Acceptance Testing

Ensure that the deliverable meets business and customer requirements.

Acceptance Testing cover image

Acceptance Testing is the final level of quality testing. The main aim of this testing is to determine the working process of the system by satisfying the required specifications and it is acceptable for delivery. It is part of Acceptance Test Driven Development (ATDD), involves team members with different perspectives (customer, development, testing) collaborating to write acceptance tests in advance of implementing the corresponding functionality.  These acceptance tests represent the user’s point of view and act as a form of requirements to describe how the system will function, as well as serve as a way of verifying that the system functions as intended.

Acceptance testing ensures that the deliverable meets business and customer requirements. Acceptance tests should be brief statements that explain intended behavior and the desired results, and should be written in clear, easy-to-understand language. For example, “If I am logged in, when I click the “Buy” button, the total item count for my cart should increase by one.” These statements are generally expressed as examples or usage scenarios.

The generation of the Acceptance Tests functions to drive discussions taking into account the three perspectives of customer (what problem are we trying to solve?), development (how will we solve this problem?), and usability (are there better ways to solve this problem?).

Similar to a unit test, an acceptance test generally has a binary result, pass or fail. A failure suggests, though does not prove, the presence of a defect in the product. In many cases the aim is that it should be possible to automate the execution of such tests by a software tool, either ad-hoc to the development team or off the shelf.

Teams mature in their practice of agile  use acceptance tests as the main form of functional specification and the only formal expression of business requirements. Other teams use acceptance tests as a complement to specification documents containing uses cases or more narrative text.


Also known as: Functional Testing, Customer Testing, Story Testing, Acceptance Test Driven Development, End-User Testing.


Types of Acceptance Testing:

  • User Acceptance Testing (UAT): Ensures the final deliverable satisfies the functional necessities of those who will handle the system after completion (the end user of the product).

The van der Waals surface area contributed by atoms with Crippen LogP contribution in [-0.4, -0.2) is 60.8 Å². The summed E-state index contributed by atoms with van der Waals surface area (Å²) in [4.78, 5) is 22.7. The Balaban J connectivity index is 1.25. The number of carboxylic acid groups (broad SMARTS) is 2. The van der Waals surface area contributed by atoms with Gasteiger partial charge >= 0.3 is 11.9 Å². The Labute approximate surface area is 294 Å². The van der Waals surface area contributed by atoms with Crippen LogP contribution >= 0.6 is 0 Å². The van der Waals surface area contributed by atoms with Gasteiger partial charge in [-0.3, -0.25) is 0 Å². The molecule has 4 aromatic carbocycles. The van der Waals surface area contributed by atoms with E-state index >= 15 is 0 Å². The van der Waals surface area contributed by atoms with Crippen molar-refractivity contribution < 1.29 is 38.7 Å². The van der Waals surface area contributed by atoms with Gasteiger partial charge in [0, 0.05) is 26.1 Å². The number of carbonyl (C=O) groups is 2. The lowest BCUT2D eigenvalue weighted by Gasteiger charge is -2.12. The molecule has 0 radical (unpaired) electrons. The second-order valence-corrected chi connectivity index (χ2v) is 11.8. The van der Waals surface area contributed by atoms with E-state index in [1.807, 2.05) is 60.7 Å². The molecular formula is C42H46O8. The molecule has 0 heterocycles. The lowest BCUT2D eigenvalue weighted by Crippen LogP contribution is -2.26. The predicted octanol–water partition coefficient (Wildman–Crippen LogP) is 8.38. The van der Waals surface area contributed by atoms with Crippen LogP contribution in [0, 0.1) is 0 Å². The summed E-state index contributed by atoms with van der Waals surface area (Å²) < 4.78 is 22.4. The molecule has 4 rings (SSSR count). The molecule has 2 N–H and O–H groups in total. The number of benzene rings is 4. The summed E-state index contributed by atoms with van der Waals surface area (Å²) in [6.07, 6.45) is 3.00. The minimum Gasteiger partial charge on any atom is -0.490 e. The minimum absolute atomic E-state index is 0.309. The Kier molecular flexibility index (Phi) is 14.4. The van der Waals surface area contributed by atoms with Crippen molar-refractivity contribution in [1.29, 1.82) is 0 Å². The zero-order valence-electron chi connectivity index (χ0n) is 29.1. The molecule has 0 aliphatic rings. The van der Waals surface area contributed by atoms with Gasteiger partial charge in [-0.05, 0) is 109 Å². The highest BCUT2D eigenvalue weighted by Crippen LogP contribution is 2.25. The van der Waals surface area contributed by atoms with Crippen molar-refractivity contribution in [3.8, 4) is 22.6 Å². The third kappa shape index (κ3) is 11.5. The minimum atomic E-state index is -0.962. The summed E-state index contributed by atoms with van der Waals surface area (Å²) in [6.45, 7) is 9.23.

• Business Acceptance Testing (BAT): Ensures that the final deliverable satisfies the desired monetization objectives of the business, or that it fits within the intended business model.
  • Contract Acceptance Testing (CAT): Ensures that the final deliverable includes all aspects stipulated in the contract.
  • Regulation Acceptance Testing (RAT): Ensures that the final deliverable complies with all rules and regulations set forth by a governing entity. Depending on the industry, this type of acceptance test can be very complicated and/or costly (think of the automobile industry and crash testing).
  • Operational Acceptance Testing (OAT): Ensures that the final deliverable is compatible, reliable and stable when used in actual operations conditions.
  • Alpha Testing: Early testing intended to identify systemic flaws with the final deliverable.
  • Beta Testing: Testing done by a large sample of final users intended to understand operation "in the wild" - or how users will operate the deliverable with their own systems.


Benefits:

  • Confirms when a user story is complete.
  • Helps the team understand the story/feature.
  • Removes ambiguity from requirements.
  • Increases satisfaction of the customer by ensuring their requirements are met.
  • Identifies functionality and usability issues early on.
  • Promotes collaboration between developers and the end-user.
  • encouraging closer collaboration between developers and customers, users or domain experts.
  • providing a clear and unambiguous “contract” between customers and developers.
  • decreasing the chance and severity both of new defects and regressions.


Origins:

  • 1996: Automated tests identified as a practice of Extreme Programming, without much emphasis on the distinction between unit and acceptance testing, and with no particular notation or tool recommended
  • 2002: Ward Cunningham, one of the inventors of Extreme Programming, publishes Fit, a tool for acceptance testing based on a tabular, Excel-like notation
  • 2003: Kent Beck publishes the book “Test Driven Development: By Example”
  • 2003: Bob Martin combines Fit with Wikis (another invention of Cunningham’s), creating FitNesse
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Created on Sep 20, 2020 13:14,
last edited on Sep 20, 2020 14:13